Another tip for managing your seasonal energy bill is to use a timer for outdoor and tree lights and for inflatable lawn decorations. Be sure the timer is designed to handle the total wattage plugged into it.
When installing any type of holiday lighting, keep in mind the following safety tips:
- Watch for overhead power lines when installing outdoor lights.
- Check lights for broken or cracked sockets, frayed or bare wires, or loose connections. Discard damaged sets.
- Do not overload outlets or plug more than three strings of lights into an extension cord.
- Unplug lights before watering the tree and keep cords and light sets away from the water.
For additional energy savings tips and information on Avista’s energy efficiency rebate and incentive programs that can help your home use less energy year round, visit www.Everylittlebit.com
Dec 10 , 2010
Avista field employees always wear an Avista photo
identification badge and often wear Avista apparel
and drive clearly marked Avista vehicles.
‘Tis the season for holiday cheer, and we want to help make sure it stays that way for you by sharing information on Avista’s standard business practices that can keep you safe from scams and misrepresentations.
Avista does not partner with any business that goes door-to-door through neighborhoods selling attic insulation or other services, except for our Home Energy Audit
contractors in Spokane County who wear Avista identification badges. We also do not recommend any business to our customers. We do offer a number of energy efficiency rebates
and incentives, but we work directly with you, our customer, on those programs.
Our field employees always wear an Avista photo ID badge and often will be wearing Avista apparel and driving a clearly marked Avista vehicle. Employees typically do not need access to a home or business unless the customer has contacted us about a specific problem or program. Also, employees do not phone or email customers asking for confidential information.
If you are contacted by someone representing themselves as Avista, you can call us at any time at (800) 227-9187 to verify the identification of an employee and the purpose of the contact with you.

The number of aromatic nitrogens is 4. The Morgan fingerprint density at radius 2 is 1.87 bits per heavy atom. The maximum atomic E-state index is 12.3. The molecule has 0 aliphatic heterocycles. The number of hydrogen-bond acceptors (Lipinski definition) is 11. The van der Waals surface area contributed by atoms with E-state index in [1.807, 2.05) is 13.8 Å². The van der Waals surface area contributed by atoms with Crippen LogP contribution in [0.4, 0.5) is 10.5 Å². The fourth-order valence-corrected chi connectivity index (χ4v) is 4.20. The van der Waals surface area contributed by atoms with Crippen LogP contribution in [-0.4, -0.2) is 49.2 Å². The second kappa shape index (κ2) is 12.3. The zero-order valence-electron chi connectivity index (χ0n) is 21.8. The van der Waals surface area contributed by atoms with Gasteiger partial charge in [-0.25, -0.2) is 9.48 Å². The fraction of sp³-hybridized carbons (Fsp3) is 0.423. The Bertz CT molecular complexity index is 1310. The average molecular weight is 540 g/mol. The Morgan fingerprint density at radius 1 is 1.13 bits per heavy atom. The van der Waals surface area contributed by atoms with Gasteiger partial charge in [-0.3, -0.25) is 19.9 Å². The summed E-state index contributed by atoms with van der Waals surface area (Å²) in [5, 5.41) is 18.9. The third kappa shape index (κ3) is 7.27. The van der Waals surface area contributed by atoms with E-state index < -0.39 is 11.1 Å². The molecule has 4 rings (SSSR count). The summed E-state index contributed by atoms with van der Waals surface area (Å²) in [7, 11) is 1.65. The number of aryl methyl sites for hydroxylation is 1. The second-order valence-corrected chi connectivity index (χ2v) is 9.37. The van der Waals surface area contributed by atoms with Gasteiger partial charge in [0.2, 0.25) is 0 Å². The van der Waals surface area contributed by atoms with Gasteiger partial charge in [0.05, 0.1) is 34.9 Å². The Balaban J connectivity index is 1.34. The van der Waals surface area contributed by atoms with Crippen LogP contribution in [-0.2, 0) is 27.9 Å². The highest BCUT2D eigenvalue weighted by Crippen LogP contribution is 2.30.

It pays to be cautious, regardless of the season.
Dec 01 , 2010
We’ve been writing about rates all year
The conclusion of Avista’s General Rate cases in Washington begins today as new rates for electricity and natural gas become effective.
The rate cases were originally filed way back in March
. An all-party settlement was reached in August
that was approved by the Washington Utilities and Transportation Commission in November
General rate cases can take up to 11 months to come to a resolution in Washington, 7 months in Idaho and 10 months in Oregon. All year we updated this blog when key events occurred in the rate-adjustment process. Here’s a few posts to check out regarding rates activities in Washington, Idaho and Oregon this year.
Dec 01 , 2010
Winter is here in the Northwest. And somewhere inside this picture is a utility pole and power line.
Last year at this time, we did a series on Twitter using the hashtag #WinterCountDown to get our followers ready for the cold weather and holidays ahead. This year, the cold weather beat us and the snow just keeps piling up. So we’re not counting down to winter this year; we’re going to plow right through it from now to December 31. So begins #WinterisHereNW.
Winter doesn’t officially begin until December 21, but Mother Nature and La Nina have other plans for us here in the Northwest. So let’s get the upper hand early on and at least get on a level playing field. This means knowing where the energy hogs are in your home and managing their energy consumption. We can help you identify these little monsters. It also means being aware of using extra energy during the busy holidays – with more people at home, more cooking and entertaining going on, and for many of us, more lights both inside and out. We have some tips to help you save energy and still enjoy the season.
This year our elderly and infirm neighbors and family members will need assistance more than ever – shoveling walkways and keeping meters and vents cleared of snow. And some folks may need help paying their energy bills this winter – we have assistance tips there, too.
We’ll be tweeting about all of this and more in the coming weeks. Come join our journey this month. And tell us if there are specific topics you’d like to know more about. We’ll do our best to help you do your best this winter.
More info on Twitter